energy to be
expressed
Abstraction of
‘riddim’
Low frequency
sound activating
spaces
Tactile system as
an instrument
The dialogue
between hearing
and sensation
Found that I am
comfortable not
working with
full range, harsh
sounds
Aim for sense
of containment
in the vibration,
using hand
dampening
Expand range of
materials – use
steel drum, new
miking approach
Pushing at fringes
of sound / tactile
interaction
For vibro-acoustic
structure,
following from
closely correlated,
to against
each other, to
independent
vibration,
settling on closely
matched with
more subtle
departures
Structure aims
to maintain
a general
correlation
between hearing
and sound, but
with some more
subtle moments
of departure,
where elements
support each
other but don’t
strongly contrast
Group feedback,
thinking about
installation
context
Again suggesting
ways to
best frame
composition
and how it
is presented
- considering
installation
context ‘attention
span’
Consider how
more subtle
elements
communicate in
installation, and
how to best frame
the experience
End point: finding a comfortable and effective frame for composition, which addresses my research questions. Provides
basis for ongoing work with vibration, and future investigation of installation approaches.
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SURFACE RESONANCE
Phase 6.1 - Riddim
Phase 6
6.1 - Riddim
During Phase 6 I focused on slow passages of deep undulation, which found the right balance in my aim to
reference the qualities of musical riddim, without explicit reference to musical contexts.
This period involved significant
experimentation with generating vibration
sensation source material, with a particular
focus on processing bass guitar feedback to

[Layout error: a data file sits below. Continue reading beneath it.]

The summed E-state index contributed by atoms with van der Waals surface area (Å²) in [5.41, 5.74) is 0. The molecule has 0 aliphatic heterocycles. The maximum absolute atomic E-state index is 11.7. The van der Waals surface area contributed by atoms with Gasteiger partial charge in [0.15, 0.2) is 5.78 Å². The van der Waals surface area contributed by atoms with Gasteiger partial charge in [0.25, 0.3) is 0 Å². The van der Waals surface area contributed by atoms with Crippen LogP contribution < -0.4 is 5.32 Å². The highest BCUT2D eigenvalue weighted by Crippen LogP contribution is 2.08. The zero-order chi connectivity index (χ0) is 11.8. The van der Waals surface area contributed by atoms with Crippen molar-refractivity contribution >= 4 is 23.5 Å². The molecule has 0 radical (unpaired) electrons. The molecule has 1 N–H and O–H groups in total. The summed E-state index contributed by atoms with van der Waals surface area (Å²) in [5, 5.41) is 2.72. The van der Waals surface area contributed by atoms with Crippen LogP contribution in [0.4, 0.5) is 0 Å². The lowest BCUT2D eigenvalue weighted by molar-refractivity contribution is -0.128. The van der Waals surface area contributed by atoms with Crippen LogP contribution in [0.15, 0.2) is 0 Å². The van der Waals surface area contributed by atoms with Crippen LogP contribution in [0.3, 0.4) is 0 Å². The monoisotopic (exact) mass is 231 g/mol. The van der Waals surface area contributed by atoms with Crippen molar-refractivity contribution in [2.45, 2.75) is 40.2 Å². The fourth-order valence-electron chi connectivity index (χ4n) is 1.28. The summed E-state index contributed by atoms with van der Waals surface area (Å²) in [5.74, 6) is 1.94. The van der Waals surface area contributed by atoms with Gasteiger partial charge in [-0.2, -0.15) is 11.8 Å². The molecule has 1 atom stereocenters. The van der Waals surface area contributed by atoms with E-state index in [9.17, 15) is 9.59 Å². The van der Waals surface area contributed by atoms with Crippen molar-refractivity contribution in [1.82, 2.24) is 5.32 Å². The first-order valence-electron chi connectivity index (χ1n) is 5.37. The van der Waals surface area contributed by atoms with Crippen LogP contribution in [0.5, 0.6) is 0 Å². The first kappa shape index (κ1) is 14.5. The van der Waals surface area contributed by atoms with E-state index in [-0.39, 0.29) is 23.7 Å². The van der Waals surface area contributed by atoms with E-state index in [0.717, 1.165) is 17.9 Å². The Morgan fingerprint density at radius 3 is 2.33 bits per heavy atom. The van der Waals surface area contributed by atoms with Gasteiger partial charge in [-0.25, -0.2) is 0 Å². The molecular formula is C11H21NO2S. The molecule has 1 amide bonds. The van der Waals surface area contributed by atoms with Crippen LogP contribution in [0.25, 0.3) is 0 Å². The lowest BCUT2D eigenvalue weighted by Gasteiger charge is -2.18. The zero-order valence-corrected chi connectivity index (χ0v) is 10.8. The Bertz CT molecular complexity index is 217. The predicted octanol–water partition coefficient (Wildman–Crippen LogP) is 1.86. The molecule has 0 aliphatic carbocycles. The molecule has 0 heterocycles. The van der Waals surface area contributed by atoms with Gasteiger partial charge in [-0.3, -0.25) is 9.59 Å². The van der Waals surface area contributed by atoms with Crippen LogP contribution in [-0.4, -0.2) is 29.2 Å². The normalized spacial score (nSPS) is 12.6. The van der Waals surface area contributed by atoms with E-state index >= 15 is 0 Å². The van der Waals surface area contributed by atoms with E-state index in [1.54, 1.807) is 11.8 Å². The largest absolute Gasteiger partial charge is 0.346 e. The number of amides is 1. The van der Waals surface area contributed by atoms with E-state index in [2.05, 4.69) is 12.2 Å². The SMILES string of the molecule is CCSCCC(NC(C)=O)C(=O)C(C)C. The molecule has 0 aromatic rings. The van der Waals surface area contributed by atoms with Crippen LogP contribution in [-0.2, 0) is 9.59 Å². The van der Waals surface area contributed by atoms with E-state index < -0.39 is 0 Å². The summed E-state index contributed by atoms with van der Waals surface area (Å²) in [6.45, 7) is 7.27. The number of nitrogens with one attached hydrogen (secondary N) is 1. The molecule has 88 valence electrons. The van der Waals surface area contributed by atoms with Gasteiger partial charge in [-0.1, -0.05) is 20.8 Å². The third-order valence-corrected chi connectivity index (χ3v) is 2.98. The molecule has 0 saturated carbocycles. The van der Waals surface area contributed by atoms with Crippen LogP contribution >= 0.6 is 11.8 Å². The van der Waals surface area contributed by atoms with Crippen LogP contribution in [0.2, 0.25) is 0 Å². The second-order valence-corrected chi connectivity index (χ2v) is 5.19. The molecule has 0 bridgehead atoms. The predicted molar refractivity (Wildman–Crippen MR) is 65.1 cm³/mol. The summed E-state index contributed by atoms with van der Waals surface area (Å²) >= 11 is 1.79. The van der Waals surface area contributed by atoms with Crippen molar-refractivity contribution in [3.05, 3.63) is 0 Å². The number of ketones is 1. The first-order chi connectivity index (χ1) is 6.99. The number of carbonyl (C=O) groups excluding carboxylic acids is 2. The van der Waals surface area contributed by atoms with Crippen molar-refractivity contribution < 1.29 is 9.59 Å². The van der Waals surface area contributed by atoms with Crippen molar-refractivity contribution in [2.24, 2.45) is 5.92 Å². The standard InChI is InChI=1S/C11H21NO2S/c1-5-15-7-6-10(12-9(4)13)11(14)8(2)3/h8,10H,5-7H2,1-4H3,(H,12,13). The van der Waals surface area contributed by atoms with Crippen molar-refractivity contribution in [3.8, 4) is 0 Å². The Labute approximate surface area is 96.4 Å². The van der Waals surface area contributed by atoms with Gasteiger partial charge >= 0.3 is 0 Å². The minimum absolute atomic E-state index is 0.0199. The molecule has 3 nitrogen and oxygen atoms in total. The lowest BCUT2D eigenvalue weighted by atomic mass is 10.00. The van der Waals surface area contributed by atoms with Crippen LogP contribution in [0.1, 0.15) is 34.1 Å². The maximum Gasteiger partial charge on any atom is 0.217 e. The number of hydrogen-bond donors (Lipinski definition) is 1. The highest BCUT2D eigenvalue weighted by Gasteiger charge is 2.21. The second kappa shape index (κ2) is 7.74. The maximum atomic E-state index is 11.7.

trigger an ebb-and-flow effect in the sensation.
As before, I tried to keep the link to riddim that
had motivated earlier work. I had sufficiently
mapped the territory to suggest what worked
most successfully. I:
• started from recordings of musical bass
• filtered basslines and recorded their effect on
a space
• ‘smudged’ and processed basslines to get a
sort of rhythmic effect on the body, when
fed into the table, but it was too overtly
musical
• worked on raw sine and saw waves and used
flanging and phasing to step and shift the
tones, but decided that it wasn’t organic nor
subtle enough
• had success with drones. However, these
didn’t capture the essence of riddim, such
as shifting patterns with frequency changes.
These elements were necessary to draw on
the sense of vibration gripping the body
in different ways with different tones, in a
riddim-like way
• applied short passages of stuttering, more
plosive vibrations, which were engaging but
on a different tangent from the riddim basis.
They did not offer sensory deactivation, or
relaxation (components that I considered
essential in the experience of musical
riddim)
• plucked, detuned and rested the bass
guitar on the table to generate modulated
feedbacks. However, this modulation
was strong and ‘punctuated,’ with a short
envelope, leading to a vigorous sensation